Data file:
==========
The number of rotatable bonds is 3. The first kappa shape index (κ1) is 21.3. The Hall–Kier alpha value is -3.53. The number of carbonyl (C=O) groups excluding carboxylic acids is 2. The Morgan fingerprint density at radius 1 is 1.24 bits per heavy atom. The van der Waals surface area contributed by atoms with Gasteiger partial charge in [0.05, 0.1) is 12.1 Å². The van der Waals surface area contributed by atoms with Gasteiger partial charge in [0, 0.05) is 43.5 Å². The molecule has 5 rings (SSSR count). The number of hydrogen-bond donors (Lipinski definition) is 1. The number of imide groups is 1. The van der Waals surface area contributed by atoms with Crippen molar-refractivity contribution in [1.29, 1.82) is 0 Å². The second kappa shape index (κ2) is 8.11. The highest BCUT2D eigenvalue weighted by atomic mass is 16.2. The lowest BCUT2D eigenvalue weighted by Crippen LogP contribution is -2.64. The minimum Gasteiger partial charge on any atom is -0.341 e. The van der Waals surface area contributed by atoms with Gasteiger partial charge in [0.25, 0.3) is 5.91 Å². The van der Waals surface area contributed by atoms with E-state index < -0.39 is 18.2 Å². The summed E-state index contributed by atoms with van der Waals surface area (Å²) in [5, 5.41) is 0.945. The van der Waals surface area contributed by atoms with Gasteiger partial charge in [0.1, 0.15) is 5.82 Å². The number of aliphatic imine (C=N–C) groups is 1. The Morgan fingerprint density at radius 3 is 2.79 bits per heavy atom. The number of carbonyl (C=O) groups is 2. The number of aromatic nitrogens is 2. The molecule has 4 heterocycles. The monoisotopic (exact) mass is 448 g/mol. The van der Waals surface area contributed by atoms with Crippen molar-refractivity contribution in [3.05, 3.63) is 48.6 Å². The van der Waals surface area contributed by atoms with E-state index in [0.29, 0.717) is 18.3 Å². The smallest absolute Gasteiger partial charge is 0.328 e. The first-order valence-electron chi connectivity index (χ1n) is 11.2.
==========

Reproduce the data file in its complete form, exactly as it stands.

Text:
The number of rotatable bonds is 3. The first kappa shape index (κ1) is 21.3. The Hall–Kier alpha value is -3.53. The number of carbonyl (C=O) groups excluding carboxylic acids is 2. The Morgan fingerprint density at radius 1 is 1.24 bits per heavy atom. The van der Waals surface area contributed by atoms with Gasteiger partial charge in [0.05, 0.1) is 12.1 Å². The van der Waals surface area contributed by atoms with Gasteiger partial charge in [0, 0.05) is 43.5 Å². The molecule has 5 rings (SSSR count). The number of hydrogen-bond donors (Lipinski definition) is 1. The number of imide groups is 1. The van der Waals surface area contributed by atoms with Crippen molar-refractivity contribution in [1.29, 1.82) is 0 Å². The second kappa shape index (κ2) is 8.11. The highest BCUT2D eigenvalue weighted by atomic mass is 16.2. The lowest BCUT2D eigenvalue weighted by Crippen LogP contribution is -2.64. The minimum Gasteiger partial charge on any atom is -0.341 e. The van der Waals surface area contributed by atoms with Gasteiger partial charge in [0.25, 0.3) is 5.91 Å². The van der Waals surface area contributed by atoms with E-state index < -0.39 is 18.2 Å². The summed E-state index contributed by atoms with van der Waals surface area (Å²) in [5, 5.41) is 0.945. The van der Waals surface area contributed by atoms with Gasteiger partial charge in [0.1, 0.15) is 5.82 Å². The number of aliphatic imine (C=N–C) groups is 1. The Morgan fingerprint density at radius 3 is 2.79 bits per heavy atom. The number of carbonyl (C=O) groups is 2. The number of aromatic nitrogens is 2. The molecule has 4 heterocycles. The monoisotopic (exact) mass is 448 g/mol. The van der Waals surface area contributed by atoms with Crippen molar-refractivity contribution in [3.05, 3.63) is 48.6 Å². The van der Waals surface area contributed by atoms with E-state index in [0.29, 0.717) is 18.3 Å². The smallest absolute Gasteiger partial charge is 0.328 e. The first-order valence-electron chi connectivity index (χ1n) is 11.2.